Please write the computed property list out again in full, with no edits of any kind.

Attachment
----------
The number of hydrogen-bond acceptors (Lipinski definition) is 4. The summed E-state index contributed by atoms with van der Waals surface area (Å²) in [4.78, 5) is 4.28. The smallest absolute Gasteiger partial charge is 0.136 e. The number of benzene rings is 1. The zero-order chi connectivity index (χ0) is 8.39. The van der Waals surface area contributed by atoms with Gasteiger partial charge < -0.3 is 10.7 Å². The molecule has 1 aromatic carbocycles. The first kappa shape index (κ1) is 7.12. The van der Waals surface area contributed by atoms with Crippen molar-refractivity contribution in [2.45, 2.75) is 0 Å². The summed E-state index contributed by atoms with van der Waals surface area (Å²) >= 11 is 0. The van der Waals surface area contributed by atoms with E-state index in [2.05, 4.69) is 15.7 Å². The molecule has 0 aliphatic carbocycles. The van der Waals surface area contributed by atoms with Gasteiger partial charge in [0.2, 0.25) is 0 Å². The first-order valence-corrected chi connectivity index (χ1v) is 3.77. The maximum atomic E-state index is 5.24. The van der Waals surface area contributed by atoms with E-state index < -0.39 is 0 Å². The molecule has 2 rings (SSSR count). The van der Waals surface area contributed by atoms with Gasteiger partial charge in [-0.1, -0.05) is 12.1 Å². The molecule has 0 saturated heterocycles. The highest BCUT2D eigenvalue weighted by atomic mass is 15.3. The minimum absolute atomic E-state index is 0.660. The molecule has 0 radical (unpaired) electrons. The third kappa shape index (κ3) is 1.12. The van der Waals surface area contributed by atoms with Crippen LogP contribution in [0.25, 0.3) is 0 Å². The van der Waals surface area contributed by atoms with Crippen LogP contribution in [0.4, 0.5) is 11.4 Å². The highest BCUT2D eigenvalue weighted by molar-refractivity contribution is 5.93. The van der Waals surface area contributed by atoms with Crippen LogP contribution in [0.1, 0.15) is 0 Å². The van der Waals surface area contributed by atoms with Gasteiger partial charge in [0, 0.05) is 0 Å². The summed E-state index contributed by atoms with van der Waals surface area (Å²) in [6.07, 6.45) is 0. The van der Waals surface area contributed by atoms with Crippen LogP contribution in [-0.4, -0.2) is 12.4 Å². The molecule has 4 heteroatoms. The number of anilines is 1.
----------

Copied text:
The number of hydrogen-bond acceptors (Lipinski definition) is 4. The summed E-state index contributed by atoms with van der Waals surface area (Å²) in [4.78, 5) is 4.28. The smallest absolute Gasteiger partial charge is 0.136 e. The number of benzene rings is 1. The zero-order chi connectivity index (χ0) is 8.39. The van der Waals surface area contributed by atoms with Gasteiger partial charge < -0.3 is 10.7 Å². The molecule has 1 aromatic carbocycles. The first kappa shape index (κ1) is 7.12. The van der Waals surface area contributed by atoms with Crippen molar-refractivity contribution in [2.45, 2.75) is 0 Å². The summed E-state index contributed by atoms with van der Waals surface area (Å²) >= 11 is 0. The van der Waals surface area contributed by atoms with E-state index in [2.05, 4.69) is 15.7 Å². The molecule has 0 aliphatic carbocycles. The van der Waals surface area contributed by atoms with Gasteiger partial charge in [0.2, 0.25) is 0 Å². The first-order valence-corrected chi connectivity index (χ1v) is 3.77. The maximum atomic E-state index is 5.24. The van der Waals surface area contributed by atoms with E-state index < -0.39 is 0 Å². The molecule has 2 rings (SSSR count). The van der Waals surface area contributed by atoms with Gasteiger partial charge in [-0.1, -0.05) is 12.1 Å². The molecule has 0 saturated heterocycles. The highest BCUT2D eigenvalue weighted by atomic mass is 15.3. The minimum absolute atomic E-state index is 0.660. The molecule has 0 radical (unpaired) electrons. The third kappa shape index (κ3) is 1.12. The van der Waals surface area contributed by atoms with Crippen LogP contribution in [0.25, 0.3) is 0 Å². The van der Waals surface area contributed by atoms with Crippen LogP contribution in [0.4, 0.5) is 11.4 Å². The highest BCUT2D eigenvalue weighted by molar-refractivity contribution is 5.93. The van der Waals surface area contributed by atoms with Crippen LogP contribution in [0.1, 0.15) is 0 Å². The van der Waals surface area contributed by atoms with Gasteiger partial charge in [0, 0.05) is 0 Å². The summed E-state index contributed by atoms with van der Waals surface area (Å²) in [6.07, 6.45) is 0. The van der Waals surface area contributed by atoms with Crippen LogP contribution in [-0.4, -0.2) is 12.4 Å². The molecule has 4 heteroatoms. The number of anilines is 1.